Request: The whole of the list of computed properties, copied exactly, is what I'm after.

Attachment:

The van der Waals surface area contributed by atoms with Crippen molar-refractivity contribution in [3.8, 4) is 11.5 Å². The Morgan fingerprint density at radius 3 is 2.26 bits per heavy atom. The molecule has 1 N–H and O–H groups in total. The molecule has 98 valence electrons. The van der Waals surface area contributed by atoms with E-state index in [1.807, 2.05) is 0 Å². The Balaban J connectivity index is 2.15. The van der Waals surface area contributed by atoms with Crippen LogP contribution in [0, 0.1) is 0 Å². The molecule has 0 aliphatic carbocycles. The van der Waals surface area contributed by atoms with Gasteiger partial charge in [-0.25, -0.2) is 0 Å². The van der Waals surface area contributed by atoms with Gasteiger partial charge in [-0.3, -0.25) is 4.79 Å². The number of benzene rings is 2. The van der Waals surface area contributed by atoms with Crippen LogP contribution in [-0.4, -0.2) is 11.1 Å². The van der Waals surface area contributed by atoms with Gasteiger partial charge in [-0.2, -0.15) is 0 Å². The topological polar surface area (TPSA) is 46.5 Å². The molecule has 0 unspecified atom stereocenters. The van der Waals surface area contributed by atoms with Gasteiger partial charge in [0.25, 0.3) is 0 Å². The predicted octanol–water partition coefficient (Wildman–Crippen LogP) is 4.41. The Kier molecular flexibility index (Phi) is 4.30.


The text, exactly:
The van der Waals surface area contributed by atoms with Crippen molar-refractivity contribution in [3.8, 4) is 11.5 Å². The Morgan fingerprint density at radius 3 is 2.26 bits per heavy atom. The molecule has 1 N–H and O–H groups in total. The molecule has 98 valence electrons. The van der Waals surface area contributed by atoms with E-state index in [1.807, 2.05) is 0 Å². The Balaban J connectivity index is 2.15. The van der Waals surface area contributed by atoms with Crippen LogP contribution in [0, 0.1) is 0 Å². The molecule has 0 aliphatic carbocycles. The van der Waals surface area contributed by atoms with Gasteiger partial charge in [-0.25, -0.2) is 0 Å². The van der Waals surface area contributed by atoms with Gasteiger partial charge in [-0.3, -0.25) is 4.79 Å². The number of benzene rings is 2. The van der Waals surface area contributed by atoms with Crippen LogP contribution in [-0.4, -0.2) is 11.1 Å². The van der Waals surface area contributed by atoms with Gasteiger partial charge in [-0.2, -0.15) is 0 Å². The topological polar surface area (TPSA) is 46.5 Å². The molecule has 0 unspecified atom stereocenters. The van der Waals surface area contributed by atoms with Gasteiger partial charge in [0.25, 0.3) is 0 Å². The predicted octanol–water partition coefficient (Wildman–Crippen LogP) is 4.41. The Kier molecular flexibility index (Phi) is 4.30.